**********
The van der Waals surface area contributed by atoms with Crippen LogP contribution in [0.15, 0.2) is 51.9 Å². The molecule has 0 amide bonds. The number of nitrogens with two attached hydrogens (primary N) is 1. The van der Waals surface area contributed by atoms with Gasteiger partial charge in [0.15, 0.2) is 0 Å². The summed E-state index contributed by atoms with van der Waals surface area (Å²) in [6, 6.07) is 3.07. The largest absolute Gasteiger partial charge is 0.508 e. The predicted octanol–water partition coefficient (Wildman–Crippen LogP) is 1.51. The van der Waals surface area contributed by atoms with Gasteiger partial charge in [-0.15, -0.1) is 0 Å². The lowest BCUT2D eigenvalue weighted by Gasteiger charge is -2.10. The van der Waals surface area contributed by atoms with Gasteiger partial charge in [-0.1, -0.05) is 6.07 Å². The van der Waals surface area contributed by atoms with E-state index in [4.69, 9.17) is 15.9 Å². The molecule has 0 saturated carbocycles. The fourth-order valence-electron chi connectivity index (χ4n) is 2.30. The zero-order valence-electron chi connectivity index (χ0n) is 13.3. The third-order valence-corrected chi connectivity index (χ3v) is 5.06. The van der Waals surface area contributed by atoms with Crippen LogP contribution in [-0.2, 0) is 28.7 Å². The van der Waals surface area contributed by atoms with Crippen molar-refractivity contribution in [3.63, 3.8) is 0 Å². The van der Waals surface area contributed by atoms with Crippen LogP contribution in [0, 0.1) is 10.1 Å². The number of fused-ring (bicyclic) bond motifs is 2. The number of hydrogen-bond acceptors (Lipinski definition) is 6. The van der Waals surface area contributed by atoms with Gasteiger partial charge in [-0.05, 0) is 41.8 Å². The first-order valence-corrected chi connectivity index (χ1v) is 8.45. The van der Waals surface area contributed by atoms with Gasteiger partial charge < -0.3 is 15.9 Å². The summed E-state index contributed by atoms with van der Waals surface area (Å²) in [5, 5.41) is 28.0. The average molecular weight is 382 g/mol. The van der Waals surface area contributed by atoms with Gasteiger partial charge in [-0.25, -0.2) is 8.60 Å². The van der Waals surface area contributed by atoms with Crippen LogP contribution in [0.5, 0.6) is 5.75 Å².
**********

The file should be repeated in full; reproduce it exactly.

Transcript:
The van der Waals surface area contributed by atoms with Crippen LogP contribution in [0.15, 0.2) is 51.9 Å². The molecule has 0 amide bonds. The number of nitrogens with two attached hydrogens (primary N) is 1. The van der Waals surface area contributed by atoms with Gasteiger partial charge in [0.15, 0.2) is 0 Å². The summed E-state index contributed by atoms with van der Waals surface area (Å²) in [6, 6.07) is 3.07. The largest absolute Gasteiger partial charge is 0.508 e. The predicted octanol–water partition coefficient (Wildman–Crippen LogP) is 1.51. The van der Waals surface area contributed by atoms with Gasteiger partial charge in [-0.15, -0.1) is 0 Å². The lowest BCUT2D eigenvalue weighted by Gasteiger charge is -2.10. The van der Waals surface area contributed by atoms with Gasteiger partial charge in [-0.1, -0.05) is 6.07 Å². The van der Waals surface area contributed by atoms with E-state index in [4.69, 9.17) is 15.9 Å². The molecule has 0 saturated carbocycles. The fourth-order valence-electron chi connectivity index (χ4n) is 2.30. The zero-order valence-electron chi connectivity index (χ0n) is 13.3. The third-order valence-corrected chi connectivity index (χ3v) is 5.06. The van der Waals surface area contributed by atoms with Crippen LogP contribution in [-0.2, 0) is 28.7 Å². The van der Waals surface area contributed by atoms with Crippen molar-refractivity contribution in [3.63, 3.8) is 0 Å². The van der Waals surface area contributed by atoms with Crippen LogP contribution in [0, 0.1) is 10.1 Å². The number of fused-ring (bicyclic) bond motifs is 2. The number of hydrogen-bond acceptors (Lipinski definition) is 6. The van der Waals surface area contributed by atoms with Gasteiger partial charge in [-0.05, 0) is 41.8 Å². The first-order valence-corrected chi connectivity index (χ1v) is 8.45. The van der Waals surface area contributed by atoms with Gasteiger partial charge < -0.3 is 15.9 Å². The summed E-state index contributed by atoms with van der Waals surface area (Å²) in [5, 5.41) is 28.0. The average molecular weight is 382 g/mol. The van der Waals surface area contributed by atoms with Gasteiger partial charge in [-0.25, -0.2) is 8.60 Å². The van der Waals surface area contributed by atoms with Crippen LogP contribution in [0.5, 0.6) is 5.75 Å².